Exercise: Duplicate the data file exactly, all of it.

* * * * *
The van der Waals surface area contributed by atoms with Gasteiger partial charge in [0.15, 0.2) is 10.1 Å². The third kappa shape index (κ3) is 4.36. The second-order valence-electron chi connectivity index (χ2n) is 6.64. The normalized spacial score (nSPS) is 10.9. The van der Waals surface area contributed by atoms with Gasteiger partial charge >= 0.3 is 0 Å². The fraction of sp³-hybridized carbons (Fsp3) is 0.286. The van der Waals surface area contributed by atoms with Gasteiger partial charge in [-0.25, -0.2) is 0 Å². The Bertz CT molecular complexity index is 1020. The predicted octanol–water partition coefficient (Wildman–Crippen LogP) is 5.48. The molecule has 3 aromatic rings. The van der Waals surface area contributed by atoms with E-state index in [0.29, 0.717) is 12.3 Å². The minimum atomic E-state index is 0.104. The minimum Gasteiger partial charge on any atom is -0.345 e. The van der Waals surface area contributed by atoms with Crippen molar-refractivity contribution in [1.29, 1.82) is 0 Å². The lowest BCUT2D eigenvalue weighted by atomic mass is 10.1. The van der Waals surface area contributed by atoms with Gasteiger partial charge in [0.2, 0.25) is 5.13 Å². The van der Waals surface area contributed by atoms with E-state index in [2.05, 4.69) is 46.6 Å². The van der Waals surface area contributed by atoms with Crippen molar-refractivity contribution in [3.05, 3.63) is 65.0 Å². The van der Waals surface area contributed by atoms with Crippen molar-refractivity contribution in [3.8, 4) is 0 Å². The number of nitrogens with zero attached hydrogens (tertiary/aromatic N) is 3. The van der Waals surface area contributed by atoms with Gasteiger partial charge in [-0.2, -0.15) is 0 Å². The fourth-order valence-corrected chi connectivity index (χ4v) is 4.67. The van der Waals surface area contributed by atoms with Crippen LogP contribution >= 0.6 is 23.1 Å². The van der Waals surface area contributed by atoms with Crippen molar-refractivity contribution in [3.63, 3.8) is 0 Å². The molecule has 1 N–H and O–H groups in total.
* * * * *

The van der Waals surface area contributed by atoms with Gasteiger partial charge in [0.15, 0.2) is 10.1 Å². The third kappa shape index (κ3) is 4.36. The second-order valence-electron chi connectivity index (χ2n) is 6.64. The normalized spacial score (nSPS) is 10.9. The van der Waals surface area contributed by atoms with Gasteiger partial charge >= 0.3 is 0 Å². The fraction of sp³-hybridized carbons (Fsp3) is 0.286. The van der Waals surface area contributed by atoms with Gasteiger partial charge in [-0.25, -0.2) is 0 Å². The Bertz CT molecular complexity index is 1020. The predicted octanol–water partition coefficient (Wildman–Crippen LogP) is 5.48. The molecule has 3 aromatic rings. The van der Waals surface area contributed by atoms with E-state index in [0.29, 0.717) is 12.3 Å². The minimum atomic E-state index is 0.104. The minimum Gasteiger partial charge on any atom is -0.345 e. The van der Waals surface area contributed by atoms with Crippen molar-refractivity contribution in [1.29, 1.82) is 0 Å². The lowest BCUT2D eigenvalue weighted by atomic mass is 10.1. The van der Waals surface area contributed by atoms with Gasteiger partial charge in [0.2, 0.25) is 5.13 Å². The van der Waals surface area contributed by atoms with E-state index in [2.05, 4.69) is 46.6 Å². The van der Waals surface area contributed by atoms with Crippen molar-refractivity contribution in [3.05, 3.63) is 65.0 Å². The van der Waals surface area contributed by atoms with Crippen molar-refractivity contribution in [3.8, 4) is 0 Å². The number of nitrogens with zero attached hydrogens (tertiary/aromatic N) is 3. The van der Waals surface area contributed by atoms with Gasteiger partial charge in [-0.2, -0.15) is 0 Å². The fourth-order valence-corrected chi connectivity index (χ4v) is 4.67. The van der Waals surface area contributed by atoms with Crippen LogP contribution >= 0.6 is 23.1 Å². The van der Waals surface area contributed by atoms with Crippen molar-refractivity contribution in [3.63, 3.8) is 0 Å². The molecule has 1 N–H and O–H groups in total.